What’s more, these OTPs must also go through the lengthy process of receiving accreditation according to the standards of the Division of Pharmacologic Therapies (DPT), part of the SAMHSA Center for Substance Abuse Treatment (CSAT).
Methadone comes in a number of different forms:
Liquid forms of methadone are typically measured by a special dose-measuring spoon or a provided medicine cup. Dispersible tablets can be dissolved directly in at least 4 ounces of either water or other citrus flavored beverages like orange juice.
Methadone comes in a number of different brands, including:
During the beginning of your methadone treatment program, you’ll likely be getting your doses directly from a physician or a medical professional at a certified clinic. Over time, you may be given the opportunity to administer your own dosages at home.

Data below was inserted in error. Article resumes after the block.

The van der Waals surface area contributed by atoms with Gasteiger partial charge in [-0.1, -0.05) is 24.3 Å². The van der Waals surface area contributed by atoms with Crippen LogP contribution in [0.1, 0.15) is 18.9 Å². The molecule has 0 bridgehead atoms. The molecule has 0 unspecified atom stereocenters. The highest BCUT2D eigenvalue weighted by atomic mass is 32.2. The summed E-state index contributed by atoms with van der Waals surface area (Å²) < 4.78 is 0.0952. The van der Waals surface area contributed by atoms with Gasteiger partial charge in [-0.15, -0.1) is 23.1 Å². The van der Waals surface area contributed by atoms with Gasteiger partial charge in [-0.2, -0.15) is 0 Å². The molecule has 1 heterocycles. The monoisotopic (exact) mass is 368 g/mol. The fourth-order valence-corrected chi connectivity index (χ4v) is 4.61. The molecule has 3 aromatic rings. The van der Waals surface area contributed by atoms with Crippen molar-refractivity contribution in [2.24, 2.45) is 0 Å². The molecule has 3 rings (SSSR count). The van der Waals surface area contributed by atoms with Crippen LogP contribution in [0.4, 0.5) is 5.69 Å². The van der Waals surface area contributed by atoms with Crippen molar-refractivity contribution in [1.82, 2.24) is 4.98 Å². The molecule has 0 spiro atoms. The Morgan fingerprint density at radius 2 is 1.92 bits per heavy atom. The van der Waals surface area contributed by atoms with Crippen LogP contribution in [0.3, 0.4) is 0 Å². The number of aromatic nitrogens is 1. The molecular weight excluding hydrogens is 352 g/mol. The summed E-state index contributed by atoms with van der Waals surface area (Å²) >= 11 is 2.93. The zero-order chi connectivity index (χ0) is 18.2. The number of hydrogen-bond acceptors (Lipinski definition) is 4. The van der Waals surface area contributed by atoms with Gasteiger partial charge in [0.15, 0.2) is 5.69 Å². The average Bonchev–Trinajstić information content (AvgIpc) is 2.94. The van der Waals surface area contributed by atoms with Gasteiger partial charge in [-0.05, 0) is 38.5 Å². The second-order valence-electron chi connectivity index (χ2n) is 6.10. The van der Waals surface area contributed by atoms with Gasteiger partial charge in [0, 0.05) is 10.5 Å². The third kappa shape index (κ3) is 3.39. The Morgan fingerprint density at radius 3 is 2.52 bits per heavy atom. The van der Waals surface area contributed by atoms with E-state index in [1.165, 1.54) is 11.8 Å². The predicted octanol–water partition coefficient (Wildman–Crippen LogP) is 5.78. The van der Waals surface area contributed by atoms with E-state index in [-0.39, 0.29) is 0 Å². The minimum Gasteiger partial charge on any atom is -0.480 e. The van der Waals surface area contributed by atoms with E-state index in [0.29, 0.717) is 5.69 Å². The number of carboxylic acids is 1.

As the risk of abuse increases significantly when doses aren’t only administered at a licensed facility, a patient typically has to first demonstrate full compliance to the guidelines of the program and have been in recovery for around a year at least.
As one of the earliest mediations used in medication-assisted treatment for opioid dependency, there are a significant number of studies that have shown the long-term benefits of this treatment program.
And while this medication might seem like the obvious solution to any opioid addiction, the exact dosages of drugs like Dolophine need to be highly catered to the needs and specificities of the individual. Not everyone reacts the same to this medication and, as such, there are more factors at play than just gender and weight.
What’s more, a successful methadone treatment program (just like any other treatment program) depends on the dedication and commitment of the substance abuser, especially when treatment is outpatient rather than inpatient.
Getting the proper daily dosage down is the key to using methadone effectively for treating opiate withdrawals. As such, the absolute best way of ensuring your future recovery and successful journey to sobriety is by following the exact instructions of your physician.